By BBC Health
An estimated 620,000 people in the UK have a faulty gene that puts them at risk of developing coronary heart disease or sudden death, and most are unaware, a charity has warned.
The British Heart Foundation said the figure was 100,000 more than had been thought and could be even higher.
It said there was now a better grasp of the prevalence of inherited conditions.
A child of someone with an inherited heart condition can have a 50% chance of inheriting it themselves.
The charity warned that the overall figure for those with the faulty gene could be much higher because of as yet undiscovered faulty genes and under-diagnoses.
Each week in the UK, around 12 seemingly healthy people aged 35 or under are victims of sudden cardiac death with no explanation, largely due to undiagnosed heart conditions.
Former England and Nottinghamshire cricketer James Taylor had to retire last year, at the age of 26, after he was diagnosed with the serious heart condition arrhythmogenic right ventricular cardiomyopathy.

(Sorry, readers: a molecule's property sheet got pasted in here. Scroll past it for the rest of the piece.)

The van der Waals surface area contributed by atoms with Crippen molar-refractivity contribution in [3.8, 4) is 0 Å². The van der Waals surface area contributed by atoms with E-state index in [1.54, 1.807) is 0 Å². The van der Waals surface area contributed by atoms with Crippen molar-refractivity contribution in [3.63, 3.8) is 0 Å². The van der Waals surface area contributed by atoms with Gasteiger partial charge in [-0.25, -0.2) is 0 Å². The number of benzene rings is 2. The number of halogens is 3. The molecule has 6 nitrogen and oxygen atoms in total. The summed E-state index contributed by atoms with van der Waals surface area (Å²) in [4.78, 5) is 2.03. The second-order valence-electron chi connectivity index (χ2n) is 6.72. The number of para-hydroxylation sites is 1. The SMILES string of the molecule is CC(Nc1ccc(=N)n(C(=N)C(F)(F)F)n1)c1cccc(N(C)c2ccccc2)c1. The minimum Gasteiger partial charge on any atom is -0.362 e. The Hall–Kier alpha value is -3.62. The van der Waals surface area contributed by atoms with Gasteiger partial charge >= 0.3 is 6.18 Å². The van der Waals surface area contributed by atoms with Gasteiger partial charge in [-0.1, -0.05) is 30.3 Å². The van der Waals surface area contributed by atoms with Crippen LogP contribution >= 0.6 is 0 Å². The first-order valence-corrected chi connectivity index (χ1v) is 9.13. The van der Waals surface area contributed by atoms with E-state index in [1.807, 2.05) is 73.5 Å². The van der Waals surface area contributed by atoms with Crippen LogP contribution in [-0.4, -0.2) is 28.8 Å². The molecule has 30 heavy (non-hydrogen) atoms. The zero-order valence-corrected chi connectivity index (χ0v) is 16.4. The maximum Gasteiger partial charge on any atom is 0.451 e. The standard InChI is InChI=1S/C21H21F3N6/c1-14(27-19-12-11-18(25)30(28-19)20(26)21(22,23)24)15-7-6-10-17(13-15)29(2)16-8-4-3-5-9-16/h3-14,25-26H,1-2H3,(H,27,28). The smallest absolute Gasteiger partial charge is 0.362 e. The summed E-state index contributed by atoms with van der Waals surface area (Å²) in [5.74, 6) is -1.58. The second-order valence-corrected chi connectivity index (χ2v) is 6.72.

He told BBC Radio Four’s Today programme that he had been warming up for the first game of the season in Cambridge when his heart started “going mental in my chest”.
He said: “You could see my shirt moving, that’s how hard my heart was beating inside my chest…
“I went off, I had some oxygen, then I went to hospital some hours later.
“When I walked in to hospital they said it was a miracle I was able to walk in.
“My heart rate was going at 265 beats per minute.”